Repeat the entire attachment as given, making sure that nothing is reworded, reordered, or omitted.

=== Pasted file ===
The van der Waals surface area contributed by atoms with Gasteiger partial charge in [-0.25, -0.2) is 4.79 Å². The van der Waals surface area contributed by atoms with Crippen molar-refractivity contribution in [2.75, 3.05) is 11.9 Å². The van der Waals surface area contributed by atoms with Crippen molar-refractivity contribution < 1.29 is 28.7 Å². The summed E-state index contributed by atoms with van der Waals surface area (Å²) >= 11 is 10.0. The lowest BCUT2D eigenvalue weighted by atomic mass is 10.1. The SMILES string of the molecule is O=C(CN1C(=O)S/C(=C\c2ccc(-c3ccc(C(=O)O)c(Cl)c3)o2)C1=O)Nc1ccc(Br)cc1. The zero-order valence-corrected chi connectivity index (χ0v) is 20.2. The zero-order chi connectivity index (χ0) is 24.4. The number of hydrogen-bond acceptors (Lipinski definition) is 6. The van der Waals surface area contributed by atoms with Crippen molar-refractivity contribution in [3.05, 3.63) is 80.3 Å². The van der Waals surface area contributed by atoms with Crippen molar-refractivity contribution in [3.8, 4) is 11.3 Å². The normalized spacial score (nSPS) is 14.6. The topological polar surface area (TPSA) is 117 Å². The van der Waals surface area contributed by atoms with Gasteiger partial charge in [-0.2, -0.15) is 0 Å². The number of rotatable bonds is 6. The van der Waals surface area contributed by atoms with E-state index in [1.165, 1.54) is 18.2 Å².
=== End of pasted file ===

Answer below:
The van der Waals surface area contributed by atoms with Gasteiger partial charge in [-0.25, -0.2) is 4.79 Å². The van der Waals surface area contributed by atoms with Crippen molar-refractivity contribution in [2.75, 3.05) is 11.9 Å². The van der Waals surface area contributed by atoms with Crippen molar-refractivity contribution < 1.29 is 28.7 Å². The summed E-state index contributed by atoms with van der Waals surface area (Å²) >= 11 is 10.0. The lowest BCUT2D eigenvalue weighted by atomic mass is 10.1. The SMILES string of the molecule is O=C(CN1C(=O)S/C(=C\c2ccc(-c3ccc(C(=O)O)c(Cl)c3)o2)C1=O)Nc1ccc(Br)cc1. The zero-order valence-corrected chi connectivity index (χ0v) is 20.2. The zero-order chi connectivity index (χ0) is 24.4. The number of hydrogen-bond acceptors (Lipinski definition) is 6. The van der Waals surface area contributed by atoms with Crippen molar-refractivity contribution in [3.05, 3.63) is 80.3 Å². The van der Waals surface area contributed by atoms with Crippen molar-refractivity contribution in [3.8, 4) is 11.3 Å². The normalized spacial score (nSPS) is 14.6. The topological polar surface area (TPSA) is 117 Å². The van der Waals surface area contributed by atoms with Gasteiger partial charge in [-0.2, -0.15) is 0 Å². The number of rotatable bonds is 6. The van der Waals surface area contributed by atoms with E-state index in [1.165, 1.54) is 18.2 Å².